RESULTING FROM “TIER MANAGEMENT”
by Sharon Rondeau
Tier Management was instituted by former Tennessee Department of Correction (TDOC) Commissioner Derrick Schofield and allows the inmates in one-half of a unit, or “pod,” out of their cells while the other half remain “locked down.”
In the TDOC Administrative Policies and Procedures manual dated June 15, 2014, it is stated in Index #506.14, Section VI, subletter F. that “Each Warden shall promulgate the necessary institutional policy and procedures governing housing arrangements for inmates in accordance with this policy and incorporating the Tier Management Supervision of his/her facility.”
In an exit interview with Schofield last June, NBC News reported that the intention of Tier Management was “to better control high-risk populations.” However, the method has been used at TTCC with minimum-security prisoners, with some convinced it has been instituted as a cost-saving measure for the facility’s owner, CoreCivic.
Harmer claimed in both communications, sent to Tennessee Gov. Bill Haslam, TTCC Warden Blair Leibach and others, that Tier Management “is designed to keep inmates who do not have a job in their cells and inflict mental torture and abuse.”
Many inmates at TTCC have described out-of-control gang activity at TTCC and other Tennessee facilities. In its article last June, NBC reported that both inmates and TDOC staffers expressed the same concerns for prison safety in light of erroneously-documented incidents involving prison gangs.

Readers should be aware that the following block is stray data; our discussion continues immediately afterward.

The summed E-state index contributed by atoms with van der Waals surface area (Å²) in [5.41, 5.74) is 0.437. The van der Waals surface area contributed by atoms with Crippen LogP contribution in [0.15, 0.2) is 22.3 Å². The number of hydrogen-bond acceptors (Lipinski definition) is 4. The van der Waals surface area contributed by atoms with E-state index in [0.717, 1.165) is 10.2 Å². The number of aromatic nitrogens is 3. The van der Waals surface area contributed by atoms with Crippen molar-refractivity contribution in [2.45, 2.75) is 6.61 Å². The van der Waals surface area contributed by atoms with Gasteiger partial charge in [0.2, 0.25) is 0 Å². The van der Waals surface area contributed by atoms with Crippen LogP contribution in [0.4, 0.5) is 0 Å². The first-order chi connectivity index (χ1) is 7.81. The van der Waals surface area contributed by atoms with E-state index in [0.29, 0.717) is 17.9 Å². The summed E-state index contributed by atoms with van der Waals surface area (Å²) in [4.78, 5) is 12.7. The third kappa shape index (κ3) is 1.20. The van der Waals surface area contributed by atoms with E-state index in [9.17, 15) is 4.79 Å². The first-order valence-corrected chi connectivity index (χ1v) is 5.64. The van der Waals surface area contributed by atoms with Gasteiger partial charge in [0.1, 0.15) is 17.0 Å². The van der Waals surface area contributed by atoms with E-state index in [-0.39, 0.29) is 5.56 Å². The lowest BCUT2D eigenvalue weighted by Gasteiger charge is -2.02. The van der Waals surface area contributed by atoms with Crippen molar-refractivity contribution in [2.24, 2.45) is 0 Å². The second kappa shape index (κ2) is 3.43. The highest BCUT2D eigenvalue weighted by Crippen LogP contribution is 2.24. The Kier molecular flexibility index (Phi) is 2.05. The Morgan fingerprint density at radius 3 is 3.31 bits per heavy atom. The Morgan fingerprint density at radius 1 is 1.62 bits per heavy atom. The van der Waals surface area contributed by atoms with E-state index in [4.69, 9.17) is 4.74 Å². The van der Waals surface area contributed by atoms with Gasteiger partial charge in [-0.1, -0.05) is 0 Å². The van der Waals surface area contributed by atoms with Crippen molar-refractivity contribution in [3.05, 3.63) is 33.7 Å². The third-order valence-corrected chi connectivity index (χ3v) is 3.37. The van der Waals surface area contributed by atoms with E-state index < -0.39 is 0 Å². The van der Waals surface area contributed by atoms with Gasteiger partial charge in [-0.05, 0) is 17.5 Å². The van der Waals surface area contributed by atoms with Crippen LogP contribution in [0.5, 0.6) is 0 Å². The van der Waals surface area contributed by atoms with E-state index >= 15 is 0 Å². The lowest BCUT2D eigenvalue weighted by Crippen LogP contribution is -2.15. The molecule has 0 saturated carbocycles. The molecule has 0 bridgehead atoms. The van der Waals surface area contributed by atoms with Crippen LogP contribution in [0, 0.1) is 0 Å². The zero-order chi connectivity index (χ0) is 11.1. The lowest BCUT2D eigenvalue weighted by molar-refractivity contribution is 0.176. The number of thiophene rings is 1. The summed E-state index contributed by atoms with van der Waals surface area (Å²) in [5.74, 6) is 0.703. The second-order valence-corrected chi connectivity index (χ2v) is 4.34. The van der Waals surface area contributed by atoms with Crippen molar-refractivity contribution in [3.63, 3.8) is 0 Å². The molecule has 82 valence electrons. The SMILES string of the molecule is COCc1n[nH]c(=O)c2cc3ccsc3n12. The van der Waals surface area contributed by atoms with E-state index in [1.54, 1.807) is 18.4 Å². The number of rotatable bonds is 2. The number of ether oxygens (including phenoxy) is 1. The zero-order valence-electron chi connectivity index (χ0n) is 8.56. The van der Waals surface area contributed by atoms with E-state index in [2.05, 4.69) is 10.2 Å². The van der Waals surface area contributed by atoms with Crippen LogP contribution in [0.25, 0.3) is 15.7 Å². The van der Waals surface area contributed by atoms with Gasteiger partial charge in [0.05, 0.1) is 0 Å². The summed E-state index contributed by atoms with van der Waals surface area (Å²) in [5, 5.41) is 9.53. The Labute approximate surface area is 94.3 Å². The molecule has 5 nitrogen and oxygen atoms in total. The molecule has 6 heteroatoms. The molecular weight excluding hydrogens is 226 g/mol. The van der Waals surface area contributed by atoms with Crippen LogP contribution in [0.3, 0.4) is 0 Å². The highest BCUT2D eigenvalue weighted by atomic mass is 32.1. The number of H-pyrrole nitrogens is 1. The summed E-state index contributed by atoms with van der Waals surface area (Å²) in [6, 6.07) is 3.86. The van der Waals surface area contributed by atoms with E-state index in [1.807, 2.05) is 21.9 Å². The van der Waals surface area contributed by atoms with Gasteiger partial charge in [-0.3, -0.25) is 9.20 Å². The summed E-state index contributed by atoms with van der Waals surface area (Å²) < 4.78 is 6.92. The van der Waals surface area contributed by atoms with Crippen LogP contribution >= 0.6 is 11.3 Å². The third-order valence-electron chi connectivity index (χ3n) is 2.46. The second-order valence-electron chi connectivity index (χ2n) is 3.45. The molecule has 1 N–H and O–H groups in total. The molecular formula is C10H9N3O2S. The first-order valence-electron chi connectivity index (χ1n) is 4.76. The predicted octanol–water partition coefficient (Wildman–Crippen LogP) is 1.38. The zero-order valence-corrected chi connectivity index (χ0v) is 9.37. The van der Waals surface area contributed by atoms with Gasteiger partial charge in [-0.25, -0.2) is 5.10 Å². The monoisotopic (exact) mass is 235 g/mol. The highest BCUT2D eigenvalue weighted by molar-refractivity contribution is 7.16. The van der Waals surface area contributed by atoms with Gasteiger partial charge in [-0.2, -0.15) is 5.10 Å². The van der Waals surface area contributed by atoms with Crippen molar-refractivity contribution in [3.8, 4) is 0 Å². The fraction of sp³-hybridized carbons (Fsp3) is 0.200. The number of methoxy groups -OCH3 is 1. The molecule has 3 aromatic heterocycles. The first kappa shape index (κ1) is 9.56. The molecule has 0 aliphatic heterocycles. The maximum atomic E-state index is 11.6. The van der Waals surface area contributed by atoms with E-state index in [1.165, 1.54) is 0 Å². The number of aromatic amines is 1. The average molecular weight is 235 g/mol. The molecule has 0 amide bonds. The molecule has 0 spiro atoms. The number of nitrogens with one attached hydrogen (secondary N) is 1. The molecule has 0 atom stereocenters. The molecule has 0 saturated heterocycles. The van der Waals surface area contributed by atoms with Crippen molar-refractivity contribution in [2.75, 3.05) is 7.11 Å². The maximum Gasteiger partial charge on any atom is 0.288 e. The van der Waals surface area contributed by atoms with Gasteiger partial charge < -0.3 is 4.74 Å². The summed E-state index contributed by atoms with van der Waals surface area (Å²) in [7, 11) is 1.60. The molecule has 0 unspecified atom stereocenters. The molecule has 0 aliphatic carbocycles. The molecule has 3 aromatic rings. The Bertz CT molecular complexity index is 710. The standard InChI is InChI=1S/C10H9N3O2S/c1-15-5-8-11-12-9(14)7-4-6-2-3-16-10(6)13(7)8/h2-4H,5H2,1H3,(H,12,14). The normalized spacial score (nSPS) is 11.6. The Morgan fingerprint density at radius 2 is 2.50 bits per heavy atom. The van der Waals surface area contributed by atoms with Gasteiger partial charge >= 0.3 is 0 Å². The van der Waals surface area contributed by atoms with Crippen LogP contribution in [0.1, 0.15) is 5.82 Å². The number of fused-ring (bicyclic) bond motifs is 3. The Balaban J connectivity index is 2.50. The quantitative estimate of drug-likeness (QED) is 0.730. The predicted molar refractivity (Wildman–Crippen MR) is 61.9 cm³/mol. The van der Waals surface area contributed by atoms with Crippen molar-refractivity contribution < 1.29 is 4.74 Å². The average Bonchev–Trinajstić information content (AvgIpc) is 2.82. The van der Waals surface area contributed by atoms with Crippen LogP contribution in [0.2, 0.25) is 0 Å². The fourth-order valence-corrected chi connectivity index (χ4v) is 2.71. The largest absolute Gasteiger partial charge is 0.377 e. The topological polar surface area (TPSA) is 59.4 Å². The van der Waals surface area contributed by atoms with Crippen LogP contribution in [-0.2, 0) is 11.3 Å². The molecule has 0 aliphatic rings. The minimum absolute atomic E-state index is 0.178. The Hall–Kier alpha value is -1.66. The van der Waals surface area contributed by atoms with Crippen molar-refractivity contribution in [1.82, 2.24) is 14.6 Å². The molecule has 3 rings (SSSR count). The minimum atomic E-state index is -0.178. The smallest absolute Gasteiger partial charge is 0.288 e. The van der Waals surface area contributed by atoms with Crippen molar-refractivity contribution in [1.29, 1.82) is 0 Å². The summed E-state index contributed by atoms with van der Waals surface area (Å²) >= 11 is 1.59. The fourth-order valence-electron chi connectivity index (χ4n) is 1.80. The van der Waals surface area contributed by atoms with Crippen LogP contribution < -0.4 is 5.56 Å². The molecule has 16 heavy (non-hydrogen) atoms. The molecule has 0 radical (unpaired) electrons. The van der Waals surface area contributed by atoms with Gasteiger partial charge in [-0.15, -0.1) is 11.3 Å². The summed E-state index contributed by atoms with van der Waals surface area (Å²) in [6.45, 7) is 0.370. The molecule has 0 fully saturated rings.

Rather than “gang activity,” the TDOC reportedly refers to gang membership as “participation in a security threat group” (STG).
“Staff began to leak internal documents to the press and advocate for change alongside prisoners’ families, who said they feared for their loved ones’ safety,” NBC reported of the TDOC’s failure to both document and take action on the gang threat.
Documentation enclosed with the inmate’s letter titled “Procedural Guidelines Tier Management” defines “Tier Management Supervision” as “A supervision method that allows one half/tier of a medium or higher custody level group of inmates out of their cells into the pod/unit for leisure activities. This does not include the release of inmates for meals (outside the unit), gym, recreation/ballfield activities, education and/or programs” (p. 3 below).
The document pertains to the four Tennessee prisons operated by CoreCivic.
Most of the TTCC inmates from whom we have heard have said that virtually no recreation time, employment, or educational programs exist at the facility and that any available employment is most often awarded to gang members.
Lockdowns have been documented as lasting up to 23 hours daily and in some cases, exceeding that amount of time. The second chart contains two additional days of data, ending with January 11 instead of January 9.
“All time frames can be corroborated by the cameras in the Unit,” Harmer wrote before signing the document and sending it to various state legislators and members of the media.